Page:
Ben Franklin once quipped, "In this world nothing can be said to be certain, except death and taxes." But even someone as prescient as Ben Franklin hadn't foreseen the advent of online tax preparation. He never imagined the prospect of e-filing on his computer, never imported financial statements electronically from his brokerage, or engaged in a live chat when he got stuck. But if Franklin were alive today, he'd likely extoll the importance of user experience design as applied to the 72,000 plus pages that comprise the United States tax code.

Unlike other online user experiences, the routine of paying taxes offers little in the way of excitement. Despite this fact, designers have harnessed our natural impulses in order to make the process more palatable - and more efficient. It is our nature to focus on the refund money we can expect back. Harnessing this interest, designers prominently display a running tally throughout the process - keeping us involved in every step. Keeping the mission clearly articulated, providing clear guidance through the various steps of the return, and providing a concrete last step (with that all-important return number) is important to ensuring completion. Based on the ease and speed of this process, taxpayers will distinguish between Turbotax, H&R Block, TaxSlayer, or any of the others.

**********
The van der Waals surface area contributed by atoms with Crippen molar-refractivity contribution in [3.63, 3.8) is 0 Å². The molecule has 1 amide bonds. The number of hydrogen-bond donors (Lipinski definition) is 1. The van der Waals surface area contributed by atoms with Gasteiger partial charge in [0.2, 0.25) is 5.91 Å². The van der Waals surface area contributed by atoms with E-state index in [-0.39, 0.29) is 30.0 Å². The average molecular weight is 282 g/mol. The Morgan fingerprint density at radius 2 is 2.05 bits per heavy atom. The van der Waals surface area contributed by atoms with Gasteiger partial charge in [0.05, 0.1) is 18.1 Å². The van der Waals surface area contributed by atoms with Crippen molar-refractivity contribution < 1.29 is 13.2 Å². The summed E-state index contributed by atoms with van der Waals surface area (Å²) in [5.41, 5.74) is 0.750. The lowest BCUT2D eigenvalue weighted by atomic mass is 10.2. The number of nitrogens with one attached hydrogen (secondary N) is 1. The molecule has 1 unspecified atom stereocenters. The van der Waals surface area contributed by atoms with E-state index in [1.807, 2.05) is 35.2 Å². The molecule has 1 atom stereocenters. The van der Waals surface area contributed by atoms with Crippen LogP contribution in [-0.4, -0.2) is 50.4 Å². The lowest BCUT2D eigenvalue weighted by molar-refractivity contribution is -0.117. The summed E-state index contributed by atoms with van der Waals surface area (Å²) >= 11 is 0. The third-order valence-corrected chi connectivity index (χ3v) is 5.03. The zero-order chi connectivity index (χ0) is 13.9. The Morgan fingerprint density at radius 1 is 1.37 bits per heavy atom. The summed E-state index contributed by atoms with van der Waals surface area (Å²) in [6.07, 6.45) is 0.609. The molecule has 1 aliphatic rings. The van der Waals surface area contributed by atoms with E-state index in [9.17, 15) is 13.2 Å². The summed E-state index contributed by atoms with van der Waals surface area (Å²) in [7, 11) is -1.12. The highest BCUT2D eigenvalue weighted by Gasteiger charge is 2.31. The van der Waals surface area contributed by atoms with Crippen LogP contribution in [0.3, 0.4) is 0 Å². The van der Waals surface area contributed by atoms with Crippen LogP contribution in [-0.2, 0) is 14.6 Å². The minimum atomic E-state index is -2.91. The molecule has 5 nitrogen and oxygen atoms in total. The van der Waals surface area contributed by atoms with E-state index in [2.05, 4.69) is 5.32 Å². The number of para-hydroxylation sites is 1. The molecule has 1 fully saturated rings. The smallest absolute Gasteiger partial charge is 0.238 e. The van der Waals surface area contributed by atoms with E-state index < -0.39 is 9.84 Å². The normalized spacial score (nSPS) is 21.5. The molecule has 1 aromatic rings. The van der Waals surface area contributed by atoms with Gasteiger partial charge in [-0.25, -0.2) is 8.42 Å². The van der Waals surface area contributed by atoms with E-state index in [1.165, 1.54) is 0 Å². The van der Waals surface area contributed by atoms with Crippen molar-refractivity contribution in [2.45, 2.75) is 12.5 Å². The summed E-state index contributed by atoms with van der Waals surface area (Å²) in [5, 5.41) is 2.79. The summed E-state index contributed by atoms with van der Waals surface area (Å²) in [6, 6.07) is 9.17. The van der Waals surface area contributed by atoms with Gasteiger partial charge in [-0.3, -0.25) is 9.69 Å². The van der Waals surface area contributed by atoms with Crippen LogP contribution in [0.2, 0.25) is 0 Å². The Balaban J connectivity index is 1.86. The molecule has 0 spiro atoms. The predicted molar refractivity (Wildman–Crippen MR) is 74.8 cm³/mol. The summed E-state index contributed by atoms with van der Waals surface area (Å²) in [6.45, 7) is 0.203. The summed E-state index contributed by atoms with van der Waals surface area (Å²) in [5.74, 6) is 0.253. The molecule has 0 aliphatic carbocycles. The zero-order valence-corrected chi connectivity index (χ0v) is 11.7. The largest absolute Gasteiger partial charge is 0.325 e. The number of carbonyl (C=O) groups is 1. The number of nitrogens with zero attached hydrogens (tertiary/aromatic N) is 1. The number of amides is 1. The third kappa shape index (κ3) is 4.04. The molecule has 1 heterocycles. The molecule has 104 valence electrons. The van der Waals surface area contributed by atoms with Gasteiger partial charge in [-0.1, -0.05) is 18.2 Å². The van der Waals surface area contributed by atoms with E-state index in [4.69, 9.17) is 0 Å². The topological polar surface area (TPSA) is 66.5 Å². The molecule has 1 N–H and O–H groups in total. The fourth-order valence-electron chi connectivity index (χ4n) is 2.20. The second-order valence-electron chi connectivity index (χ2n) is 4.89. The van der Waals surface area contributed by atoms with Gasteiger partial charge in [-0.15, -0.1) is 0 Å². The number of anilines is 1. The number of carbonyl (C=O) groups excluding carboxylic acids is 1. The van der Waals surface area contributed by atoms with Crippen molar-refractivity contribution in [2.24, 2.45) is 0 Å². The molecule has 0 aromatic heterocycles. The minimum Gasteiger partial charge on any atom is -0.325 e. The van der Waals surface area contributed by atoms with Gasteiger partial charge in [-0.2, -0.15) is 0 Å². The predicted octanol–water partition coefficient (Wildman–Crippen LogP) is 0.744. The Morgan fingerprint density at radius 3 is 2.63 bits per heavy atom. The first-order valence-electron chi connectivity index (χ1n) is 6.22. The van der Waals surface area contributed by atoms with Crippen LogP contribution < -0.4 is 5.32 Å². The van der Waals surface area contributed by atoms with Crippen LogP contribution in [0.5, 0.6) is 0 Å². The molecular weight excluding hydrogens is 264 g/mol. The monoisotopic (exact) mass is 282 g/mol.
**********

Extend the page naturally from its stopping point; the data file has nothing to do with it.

Providing online tax help has become a real art form. The software needs to anticipate the user's tax situation, then provide the most concise information needed for an accurate return. Effective teachable moments are at a premium, and manual entry is avoided at all cost. H&R Block even allows users to take a picture of their W-2 with their smartphone and import it into a return. No tax jargon is permitted. Any terminology that does appear must be given a direct link that offers not only a definition, but a full explanation of how it applies in a given situation. In a realm where anxiety reigns, simplicity is king.

Online tax preparation has enabled millions of Americans to re-asses their financial capabilities. Non-CPAs now routinely file their own returns in spite of complicating factors such as self-employment, rental, investment and other non-traditional income sources - complexities that once sent us screaming to accounting offices. And returns filed with online preparation are overwhelmingly more accurate than those filed by hand. They are completed much faster, the refunds come faster and they get instantly and securely filed away for next year.

To take something so universally reviled, so characteristically befuddling as taxes, and make it intelligible and (relatively) simple should be counted as an Internet milestone. And if ux design can do this for the tax code, imagine what it can do for other jargon-packed industries. Think credit card user terms, health insurance benefits descriptions, mortgage disclosure documents. The list goes on.

Yes, taxes may never go away. And for that, Ben Franklin's words will not be forgotten. But the fact that online tax preparers have removed much of the drudgery from one of life's immortal hang-ups should give us some consolation. Small victories go a long way in tax season.